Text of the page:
Sim: On the headquarters side, we’re starting to develop games for the Nintendo Switch. We’re looking at what kind of games would fit that platform best. But we’re a mobile-first company. We’ll keep working on mobile games. As opportunities and market trends present themselves — sometimes, you see PC games coming to console or console IP coming to mobile. We see opportunities around that kind of convergence, and we’ll keep looking for them. Parts of our studio are developing PC games. We’re mobile-centric, but we’re open to other platforms as well, even console.

GamesBeat: Your company has an awful lot of people. What is it, 4,000?

Sim: 4,000, yes. But that excludes Kabam or Jam City.

GamesBeat: It’s kind of staggering when you consider that Jam City is only 500 people. I guess that’s the nature of MMOs?

Sim: Building good talent around our development studios is very important. We proactively invest in studios. That’s the number one reason. We used to be in the publishing business, but in mobile, publishing alone isn’t that easy. Building up studios, building that internal capability, is very important. And as our studios are successful, we need to share that knowledge together so other studios can grow. That’s the number one reason why we’ve grown.

The second reason is, scale is getting bigger and bigger. Content is getting more sophisticated. We need more talented people and more teams. For Lineage 2: Revolution, we have teams in Korea, in Japan, elsewhere in Asia, and in the West. It’s hard to make an MMORPG with just one team that builds everything to meet the needs of a global audience. That’s why we’re separated this way.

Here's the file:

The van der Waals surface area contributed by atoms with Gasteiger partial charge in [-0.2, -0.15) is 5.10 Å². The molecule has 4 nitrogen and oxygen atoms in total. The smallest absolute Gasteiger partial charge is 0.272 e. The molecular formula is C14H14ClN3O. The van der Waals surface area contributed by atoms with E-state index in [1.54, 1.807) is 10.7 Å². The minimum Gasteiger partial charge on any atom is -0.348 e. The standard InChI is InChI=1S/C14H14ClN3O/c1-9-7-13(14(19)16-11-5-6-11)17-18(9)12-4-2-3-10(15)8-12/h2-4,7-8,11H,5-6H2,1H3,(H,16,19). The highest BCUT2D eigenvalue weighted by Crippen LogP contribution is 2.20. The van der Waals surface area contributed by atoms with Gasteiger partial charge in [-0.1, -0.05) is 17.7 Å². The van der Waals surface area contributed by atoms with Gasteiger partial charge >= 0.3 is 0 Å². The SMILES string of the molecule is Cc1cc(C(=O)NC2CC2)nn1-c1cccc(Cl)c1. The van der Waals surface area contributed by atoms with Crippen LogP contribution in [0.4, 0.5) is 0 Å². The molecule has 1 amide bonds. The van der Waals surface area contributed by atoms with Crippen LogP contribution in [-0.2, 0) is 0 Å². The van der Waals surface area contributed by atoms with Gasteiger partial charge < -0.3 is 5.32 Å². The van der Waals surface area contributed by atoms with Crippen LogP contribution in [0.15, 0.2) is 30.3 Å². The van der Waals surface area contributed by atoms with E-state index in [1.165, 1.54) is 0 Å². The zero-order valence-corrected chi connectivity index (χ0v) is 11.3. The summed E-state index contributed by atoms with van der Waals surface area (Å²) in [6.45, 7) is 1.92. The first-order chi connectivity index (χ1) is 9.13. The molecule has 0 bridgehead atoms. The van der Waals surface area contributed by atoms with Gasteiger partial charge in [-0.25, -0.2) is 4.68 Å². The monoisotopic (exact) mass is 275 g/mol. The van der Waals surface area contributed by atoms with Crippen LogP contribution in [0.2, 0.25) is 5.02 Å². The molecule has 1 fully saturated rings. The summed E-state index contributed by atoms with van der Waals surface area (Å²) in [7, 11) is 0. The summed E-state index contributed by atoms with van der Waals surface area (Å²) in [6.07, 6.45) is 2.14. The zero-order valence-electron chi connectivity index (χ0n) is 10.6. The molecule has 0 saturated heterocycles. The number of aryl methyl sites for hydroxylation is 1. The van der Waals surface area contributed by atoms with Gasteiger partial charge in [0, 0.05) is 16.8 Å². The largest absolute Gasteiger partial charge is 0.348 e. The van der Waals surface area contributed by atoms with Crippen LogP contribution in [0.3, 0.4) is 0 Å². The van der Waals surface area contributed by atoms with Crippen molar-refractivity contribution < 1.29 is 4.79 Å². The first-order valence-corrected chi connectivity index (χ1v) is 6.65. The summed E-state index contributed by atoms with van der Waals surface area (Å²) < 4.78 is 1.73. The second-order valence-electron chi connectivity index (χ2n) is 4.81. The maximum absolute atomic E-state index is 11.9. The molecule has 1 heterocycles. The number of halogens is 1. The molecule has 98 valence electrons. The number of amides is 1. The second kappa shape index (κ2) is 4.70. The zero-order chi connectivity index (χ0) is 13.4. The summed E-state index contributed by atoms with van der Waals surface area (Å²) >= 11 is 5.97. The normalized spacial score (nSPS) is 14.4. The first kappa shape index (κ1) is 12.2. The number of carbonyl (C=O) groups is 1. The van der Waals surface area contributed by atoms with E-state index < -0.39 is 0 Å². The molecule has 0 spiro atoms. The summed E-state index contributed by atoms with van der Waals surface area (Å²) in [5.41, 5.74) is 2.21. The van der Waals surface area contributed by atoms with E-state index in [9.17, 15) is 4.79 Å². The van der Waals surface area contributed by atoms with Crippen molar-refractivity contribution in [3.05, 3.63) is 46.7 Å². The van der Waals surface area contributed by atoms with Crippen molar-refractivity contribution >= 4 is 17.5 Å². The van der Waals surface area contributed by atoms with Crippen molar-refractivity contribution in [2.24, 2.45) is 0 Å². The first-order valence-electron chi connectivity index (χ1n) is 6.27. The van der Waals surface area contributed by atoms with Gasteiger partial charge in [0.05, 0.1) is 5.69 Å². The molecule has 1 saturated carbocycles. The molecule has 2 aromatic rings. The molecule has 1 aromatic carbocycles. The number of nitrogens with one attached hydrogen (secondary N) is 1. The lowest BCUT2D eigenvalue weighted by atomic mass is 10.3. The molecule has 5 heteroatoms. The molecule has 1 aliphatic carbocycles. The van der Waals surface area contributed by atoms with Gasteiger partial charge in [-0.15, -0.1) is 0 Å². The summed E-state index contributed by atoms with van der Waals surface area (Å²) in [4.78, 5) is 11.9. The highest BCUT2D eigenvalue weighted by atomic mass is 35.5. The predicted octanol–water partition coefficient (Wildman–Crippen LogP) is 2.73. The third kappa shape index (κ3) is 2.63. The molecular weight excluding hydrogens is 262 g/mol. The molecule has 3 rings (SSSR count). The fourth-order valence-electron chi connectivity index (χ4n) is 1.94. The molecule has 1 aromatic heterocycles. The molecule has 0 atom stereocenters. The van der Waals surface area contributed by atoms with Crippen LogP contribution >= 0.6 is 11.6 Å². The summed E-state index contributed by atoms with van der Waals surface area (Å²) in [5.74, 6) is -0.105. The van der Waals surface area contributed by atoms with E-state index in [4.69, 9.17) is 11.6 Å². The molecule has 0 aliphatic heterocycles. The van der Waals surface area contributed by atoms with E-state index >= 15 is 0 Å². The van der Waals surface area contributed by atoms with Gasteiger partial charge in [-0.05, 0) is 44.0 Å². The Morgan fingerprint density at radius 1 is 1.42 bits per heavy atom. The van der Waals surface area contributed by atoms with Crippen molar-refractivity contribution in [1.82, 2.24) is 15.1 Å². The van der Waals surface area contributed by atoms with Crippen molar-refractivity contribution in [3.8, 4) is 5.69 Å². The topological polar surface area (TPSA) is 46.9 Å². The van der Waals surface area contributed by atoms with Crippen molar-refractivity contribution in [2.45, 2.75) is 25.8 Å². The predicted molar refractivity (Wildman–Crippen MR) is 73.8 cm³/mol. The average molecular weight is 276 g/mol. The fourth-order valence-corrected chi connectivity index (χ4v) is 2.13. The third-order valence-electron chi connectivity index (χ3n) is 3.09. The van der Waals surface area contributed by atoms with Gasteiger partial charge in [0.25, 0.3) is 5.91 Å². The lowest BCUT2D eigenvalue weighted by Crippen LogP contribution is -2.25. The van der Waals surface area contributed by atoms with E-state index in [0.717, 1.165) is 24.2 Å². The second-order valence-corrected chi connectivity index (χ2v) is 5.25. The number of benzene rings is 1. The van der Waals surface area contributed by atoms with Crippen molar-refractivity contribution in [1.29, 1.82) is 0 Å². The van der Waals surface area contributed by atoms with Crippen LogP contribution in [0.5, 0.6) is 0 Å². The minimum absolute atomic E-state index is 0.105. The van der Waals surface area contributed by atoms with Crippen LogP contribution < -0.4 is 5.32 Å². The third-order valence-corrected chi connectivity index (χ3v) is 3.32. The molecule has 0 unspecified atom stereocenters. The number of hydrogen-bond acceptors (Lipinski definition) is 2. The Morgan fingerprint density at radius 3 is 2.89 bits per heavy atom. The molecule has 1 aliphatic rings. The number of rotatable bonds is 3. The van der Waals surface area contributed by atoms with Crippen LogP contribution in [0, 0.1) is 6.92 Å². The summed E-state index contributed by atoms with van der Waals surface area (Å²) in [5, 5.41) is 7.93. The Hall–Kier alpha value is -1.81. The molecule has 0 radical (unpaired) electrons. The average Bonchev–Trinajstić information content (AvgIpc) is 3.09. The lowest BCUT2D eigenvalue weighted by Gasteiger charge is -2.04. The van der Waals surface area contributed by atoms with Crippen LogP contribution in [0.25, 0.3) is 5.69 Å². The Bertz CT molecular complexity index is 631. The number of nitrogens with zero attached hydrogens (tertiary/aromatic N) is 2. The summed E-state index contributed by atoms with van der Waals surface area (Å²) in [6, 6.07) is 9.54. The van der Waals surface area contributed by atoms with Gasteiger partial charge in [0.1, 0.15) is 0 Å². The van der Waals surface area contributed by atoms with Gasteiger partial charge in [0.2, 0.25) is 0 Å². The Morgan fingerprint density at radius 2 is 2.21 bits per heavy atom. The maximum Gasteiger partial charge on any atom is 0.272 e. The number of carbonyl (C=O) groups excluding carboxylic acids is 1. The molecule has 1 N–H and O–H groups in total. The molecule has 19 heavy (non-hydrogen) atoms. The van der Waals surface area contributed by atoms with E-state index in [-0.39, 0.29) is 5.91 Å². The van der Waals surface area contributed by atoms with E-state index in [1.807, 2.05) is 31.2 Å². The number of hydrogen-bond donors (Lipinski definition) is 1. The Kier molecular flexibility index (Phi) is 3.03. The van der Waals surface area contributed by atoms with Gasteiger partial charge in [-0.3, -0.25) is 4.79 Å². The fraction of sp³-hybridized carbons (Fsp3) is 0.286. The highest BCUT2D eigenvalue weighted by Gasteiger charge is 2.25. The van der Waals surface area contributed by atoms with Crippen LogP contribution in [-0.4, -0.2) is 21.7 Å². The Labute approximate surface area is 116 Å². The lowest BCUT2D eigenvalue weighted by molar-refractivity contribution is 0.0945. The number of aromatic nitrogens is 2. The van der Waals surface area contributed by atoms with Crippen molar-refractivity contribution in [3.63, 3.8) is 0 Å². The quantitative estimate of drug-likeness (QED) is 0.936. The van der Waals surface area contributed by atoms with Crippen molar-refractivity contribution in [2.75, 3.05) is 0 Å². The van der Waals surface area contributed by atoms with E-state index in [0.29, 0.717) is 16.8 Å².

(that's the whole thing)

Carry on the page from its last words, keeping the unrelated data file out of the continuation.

GamesBeat: Do you need more teams developing games in the West?

Sim: We’re open to that. That’s why we’ve invested in Kabam and Jam City. In 2018, we’ll keep searching for opportunities to invest in new studios here, as well as AI-related companies.

GamesBeat: AI is an important area of talent to acquire?

Sim: We already have AI engineering in our games, but beyond that, there’s more personalized interaction with gamers, marketing optimization, a lot of areas where we can [adapt AI technology for the] gaming business. As a company, we’re trying to extend our internal AI team proactively, and we’re still searching for more investment opportunities. Headquarters is already building up their dedicated AI team.